Album: The Angry Young Them
. . .
The first thing you should probably know about one of the greatest singalongs in music history is that it was originally a b-side.
Despite being one of Van Morrison’s — about whom a whole lot more when we get there — earliest compositions, the record company (or somebody) decided that this primal piece of rock awesomeness would be better as the b-side of their cover of “Baby Please Don’t Go.” Not that it was surprising: the earliest Stones and Kinks singles — the best comps for Them — were also covers.
In any event, that original version of “Gloria” — supposedly one of seven songs they recorded that day — is both as simple as a blueprint and as profound as a photograph, starting off with the bass in one speaker, the guitar in the other and Morrison singing over a simple drumbeat.
Like to tell ya about my baby
You know she comes around
She about five feet four
From her head to the ground
My favorite detail in that verse is the “five feet four,” which would make her taller than Morrison, who ignores my dig at his height because he’s about to get laid. With her coming over to his place, the best of all possible situations. And he’s so excited about that, he’s gonna spell out nearly every letter of her name, maybe to make sure he calls her by the right one.
And her name is
At which point a drumroll kicks the song into full gear and the whole band joins in on backing vocals.
I’m gonna shout it all night
I’m gonna shout it everyday
At which point, a stabbing rhythm guitar — perched halfway between a lead and a rhythm — takes us home. Or at least into a second verse, which now also has a keyboard, and has basically the same structure, except there are also some drum rolls in the final chorus to add extra excitement as “Gloria” comes ramming home.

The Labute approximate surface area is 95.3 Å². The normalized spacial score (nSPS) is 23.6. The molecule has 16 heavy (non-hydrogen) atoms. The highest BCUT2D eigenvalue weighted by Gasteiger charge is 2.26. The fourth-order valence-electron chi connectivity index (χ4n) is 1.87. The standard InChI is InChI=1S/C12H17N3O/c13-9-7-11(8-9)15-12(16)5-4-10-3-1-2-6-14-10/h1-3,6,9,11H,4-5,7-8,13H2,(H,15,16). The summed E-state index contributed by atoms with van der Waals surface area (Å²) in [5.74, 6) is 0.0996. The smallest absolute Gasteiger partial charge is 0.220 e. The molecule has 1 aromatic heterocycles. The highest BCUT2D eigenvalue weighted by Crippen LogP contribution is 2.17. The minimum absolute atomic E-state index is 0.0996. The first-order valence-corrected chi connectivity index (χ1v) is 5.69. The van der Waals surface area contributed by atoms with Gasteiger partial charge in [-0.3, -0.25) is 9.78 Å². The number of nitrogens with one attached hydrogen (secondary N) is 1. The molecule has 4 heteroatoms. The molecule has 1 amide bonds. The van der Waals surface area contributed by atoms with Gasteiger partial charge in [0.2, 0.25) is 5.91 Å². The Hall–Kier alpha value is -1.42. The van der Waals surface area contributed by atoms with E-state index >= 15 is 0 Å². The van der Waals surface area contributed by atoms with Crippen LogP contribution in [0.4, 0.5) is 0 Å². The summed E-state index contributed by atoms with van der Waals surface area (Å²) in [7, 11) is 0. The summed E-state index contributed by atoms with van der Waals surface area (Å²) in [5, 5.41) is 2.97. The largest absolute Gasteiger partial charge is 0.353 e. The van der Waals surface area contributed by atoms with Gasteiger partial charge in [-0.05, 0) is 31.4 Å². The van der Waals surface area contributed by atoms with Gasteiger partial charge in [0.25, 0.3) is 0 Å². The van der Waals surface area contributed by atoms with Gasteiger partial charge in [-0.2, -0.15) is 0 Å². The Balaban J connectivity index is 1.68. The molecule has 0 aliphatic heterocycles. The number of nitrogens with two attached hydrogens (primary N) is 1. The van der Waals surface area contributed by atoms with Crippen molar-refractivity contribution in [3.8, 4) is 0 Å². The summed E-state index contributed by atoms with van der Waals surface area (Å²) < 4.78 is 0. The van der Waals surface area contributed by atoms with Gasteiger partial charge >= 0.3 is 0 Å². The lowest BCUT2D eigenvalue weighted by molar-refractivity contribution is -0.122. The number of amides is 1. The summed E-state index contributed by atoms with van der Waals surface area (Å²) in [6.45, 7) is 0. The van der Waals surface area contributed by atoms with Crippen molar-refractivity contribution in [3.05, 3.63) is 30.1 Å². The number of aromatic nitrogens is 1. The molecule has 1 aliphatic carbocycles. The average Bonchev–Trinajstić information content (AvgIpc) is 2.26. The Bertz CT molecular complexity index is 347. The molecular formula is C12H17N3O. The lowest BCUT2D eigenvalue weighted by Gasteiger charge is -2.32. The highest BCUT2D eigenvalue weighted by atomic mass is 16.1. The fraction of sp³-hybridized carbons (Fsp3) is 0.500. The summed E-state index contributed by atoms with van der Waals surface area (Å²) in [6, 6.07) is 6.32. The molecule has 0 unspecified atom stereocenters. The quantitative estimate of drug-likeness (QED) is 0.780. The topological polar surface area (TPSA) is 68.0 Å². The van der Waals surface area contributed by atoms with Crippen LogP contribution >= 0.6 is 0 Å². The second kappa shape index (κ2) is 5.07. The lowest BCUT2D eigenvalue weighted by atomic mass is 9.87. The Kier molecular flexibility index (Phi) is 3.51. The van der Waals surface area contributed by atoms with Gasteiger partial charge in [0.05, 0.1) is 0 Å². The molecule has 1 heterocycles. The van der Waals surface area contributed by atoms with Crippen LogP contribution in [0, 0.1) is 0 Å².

The thing about “Gloria,” of course, is that simple structure — two verses and two choruses which are basically the same, with no bridge or guitar solo — is also endlessly malleable. You can do anything with it.
And so the Chicago rock band Shadows of Knight did a straight and slightly less lascivious cover of it, and landed in the top ten in early 1966. That version is probably how most people in America first heard it, and we were off to the races.. The Doors played it live but never released it in Jim Morrison’s lifetime. Patti Smith built up to it in her Horses opener. In his live shows, Bruce Springsteen often snuck it into the build-up to “She’s The One.” A band called The Tryfles mashed it up with the traditional “Gloria” and created perhaps my favorite Christmas song ever.
And at some point in your life, you’ve belted it out, as well; probably with your band, or maybe a singalong with your friends band. Either way, nothing is more fun than singing the chorus of “Gloria.” If Van Morrison had gone on and done nothing else with his life, he’d still be remembered as the guy who wrote and sang the original version of “Gloria.”
But, of course, Van is still cranking out music nearly sixty years later, and while that music has zero to do with the garage stomp of “Gloria,” he did put a version of it on his utterly stellar 1973 live album, It’s Too Late to Stop Now, and two decades later, recorded it with John Lee Hooker on his highly recommended Too Long in Exile album.
“Gloria” Live in France, 1965
“Gloria” Live in 1973
“Glora” Ft. John Lee Hooker
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